Festival Review: War Hospital

By Katherine Fletcher

Picture a war. Helicopters drone, bombs fall and napalm sears. Gunfire permanently penetrates the air. Fires rage. Smoke suffocates. Corpses litter the ground, and blood pours from bodies riddled with bullets.

What you’re probably not picturing is a hospital. Most of the images of war we see exclude those of treatment and recovery. Filmmakers David Christensen and Damien Lewis bring the medical images of war to the public consciousness in their documentary War Hospital, one of the selections at the 2005 Calgary International Film Festival.

With permission from the International Committee of the Red Cross, Christensen and Lewis gathered footage of the activity inside the Lopiding surgical hospital in Lokichoggio, northern Kenya, which borders war-torn Sudan. The film offers no narration, nor are there interviews with the staff or patients at the hospital. Instead the filmmakers let the images speak for themselves, which ultimately gives the film its power.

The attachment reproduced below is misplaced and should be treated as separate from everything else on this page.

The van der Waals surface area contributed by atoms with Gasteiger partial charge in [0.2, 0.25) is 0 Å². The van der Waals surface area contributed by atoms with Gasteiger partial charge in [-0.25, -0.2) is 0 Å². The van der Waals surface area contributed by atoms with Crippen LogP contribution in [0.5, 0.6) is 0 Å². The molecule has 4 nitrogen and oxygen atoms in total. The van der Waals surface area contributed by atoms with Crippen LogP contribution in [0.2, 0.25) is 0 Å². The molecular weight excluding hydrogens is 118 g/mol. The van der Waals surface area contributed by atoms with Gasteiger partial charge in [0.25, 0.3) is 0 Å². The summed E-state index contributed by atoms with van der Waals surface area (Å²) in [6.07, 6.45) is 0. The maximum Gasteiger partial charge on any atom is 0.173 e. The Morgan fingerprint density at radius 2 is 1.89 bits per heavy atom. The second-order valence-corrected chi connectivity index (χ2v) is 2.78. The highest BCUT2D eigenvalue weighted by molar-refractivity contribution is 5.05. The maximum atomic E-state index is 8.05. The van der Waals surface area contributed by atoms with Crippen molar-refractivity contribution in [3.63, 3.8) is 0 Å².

The most heart-wrenching scenes in War Hospital involve children, especially newborns or infants. Stephane, a medivac nurse, explains why he has to turn away a 14-day-old child with a head wound for treatment, saying the baby is too young for a skin graft. One child in the hospital, barely a year old, wears a near-full body cast. In War Hospital, Christensen and Lewis create a beautiful juxtaposition of the celebration of life and the sadness of death. Despite all the suffering, the hospital brims with hope. While men are treated for gunshot wounds, there are other young men enjoying a game of volleyball outside. During Christmas celebrations, medical staff treat Athok, an expectant mother whose baby had to be removed from her abdomen because it was too small to survive. While children sing “Jingle Bells,” Athok’s mother sits at her daughter’s bedside and cries quietly.

War Hospital is a provocative and profound documentary with the power to change how we view war. Instead of concentrating on the violent images of bombs and guns, we should consider the people wounded by those weapons and the dedicated doctors and nurses who treat them. This poignancy makes War Hospital a best bet at this year’s film festival.

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